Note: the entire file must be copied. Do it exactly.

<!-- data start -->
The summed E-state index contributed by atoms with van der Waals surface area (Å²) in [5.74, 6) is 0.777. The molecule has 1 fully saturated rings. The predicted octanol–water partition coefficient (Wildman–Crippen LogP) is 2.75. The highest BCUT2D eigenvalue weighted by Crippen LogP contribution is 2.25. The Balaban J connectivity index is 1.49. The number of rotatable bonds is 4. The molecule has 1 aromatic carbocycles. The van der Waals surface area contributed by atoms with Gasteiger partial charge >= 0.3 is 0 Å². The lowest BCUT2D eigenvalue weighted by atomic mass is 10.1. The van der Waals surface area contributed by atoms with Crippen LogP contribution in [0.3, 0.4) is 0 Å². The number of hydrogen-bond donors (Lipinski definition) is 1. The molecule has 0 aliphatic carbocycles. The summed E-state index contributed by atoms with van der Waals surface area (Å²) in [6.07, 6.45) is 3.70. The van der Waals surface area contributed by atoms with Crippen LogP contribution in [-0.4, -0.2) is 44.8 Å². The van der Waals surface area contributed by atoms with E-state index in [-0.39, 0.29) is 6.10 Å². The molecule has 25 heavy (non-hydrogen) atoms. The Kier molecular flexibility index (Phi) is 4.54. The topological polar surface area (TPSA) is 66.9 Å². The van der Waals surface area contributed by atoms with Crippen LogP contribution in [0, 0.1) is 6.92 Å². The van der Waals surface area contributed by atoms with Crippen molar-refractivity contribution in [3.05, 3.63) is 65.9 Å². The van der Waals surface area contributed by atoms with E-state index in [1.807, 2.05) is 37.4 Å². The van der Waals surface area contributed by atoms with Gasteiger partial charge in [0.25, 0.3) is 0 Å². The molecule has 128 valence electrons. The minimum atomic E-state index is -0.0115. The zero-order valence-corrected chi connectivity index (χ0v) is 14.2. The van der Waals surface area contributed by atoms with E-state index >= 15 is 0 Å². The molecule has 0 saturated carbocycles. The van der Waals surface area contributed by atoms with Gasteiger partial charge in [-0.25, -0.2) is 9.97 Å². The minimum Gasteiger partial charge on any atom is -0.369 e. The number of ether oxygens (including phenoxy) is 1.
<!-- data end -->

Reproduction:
The summed E-state index contributed by atoms with van der Waals surface area (Å²) in [5.74, 6) is 0.777. The molecule has 1 fully saturated rings. The predicted octanol–water partition coefficient (Wildman–Crippen LogP) is 2.75. The highest BCUT2D eigenvalue weighted by Crippen LogP contribution is 2.25. The Balaban J connectivity index is 1.49. The number of rotatable bonds is 4. The molecule has 1 aromatic carbocycles. The van der Waals surface area contributed by atoms with Gasteiger partial charge >= 0.3 is 0 Å². The lowest BCUT2D eigenvalue weighted by atomic mass is 10.1. The van der Waals surface area contributed by atoms with Crippen LogP contribution in [0.3, 0.4) is 0 Å². The number of hydrogen-bond donors (Lipinski definition) is 1. The molecule has 0 aliphatic carbocycles. The summed E-state index contributed by atoms with van der Waals surface area (Å²) in [6.07, 6.45) is 3.70. The van der Waals surface area contributed by atoms with Crippen LogP contribution in [-0.4, -0.2) is 44.8 Å². The van der Waals surface area contributed by atoms with E-state index in [-0.39, 0.29) is 6.10 Å². The molecule has 25 heavy (non-hydrogen) atoms. The Kier molecular flexibility index (Phi) is 4.54. The topological polar surface area (TPSA) is 66.9 Å². The van der Waals surface area contributed by atoms with Crippen LogP contribution in [0, 0.1) is 6.92 Å². The van der Waals surface area contributed by atoms with Crippen molar-refractivity contribution in [3.05, 3.63) is 65.9 Å². The van der Waals surface area contributed by atoms with E-state index in [1.807, 2.05) is 37.4 Å². The van der Waals surface area contributed by atoms with Gasteiger partial charge in [0.25, 0.3) is 0 Å². The molecule has 128 valence electrons. The minimum atomic E-state index is -0.0115. The zero-order valence-corrected chi connectivity index (χ0v) is 14.2. The van der Waals surface area contributed by atoms with E-state index >= 15 is 0 Å². The molecule has 0 saturated carbocycles. The van der Waals surface area contributed by atoms with Gasteiger partial charge in [-0.25, -0.2) is 9.97 Å². The minimum Gasteiger partial charge on any atom is -0.369 e. The number of ether oxygens (including phenoxy) is 1.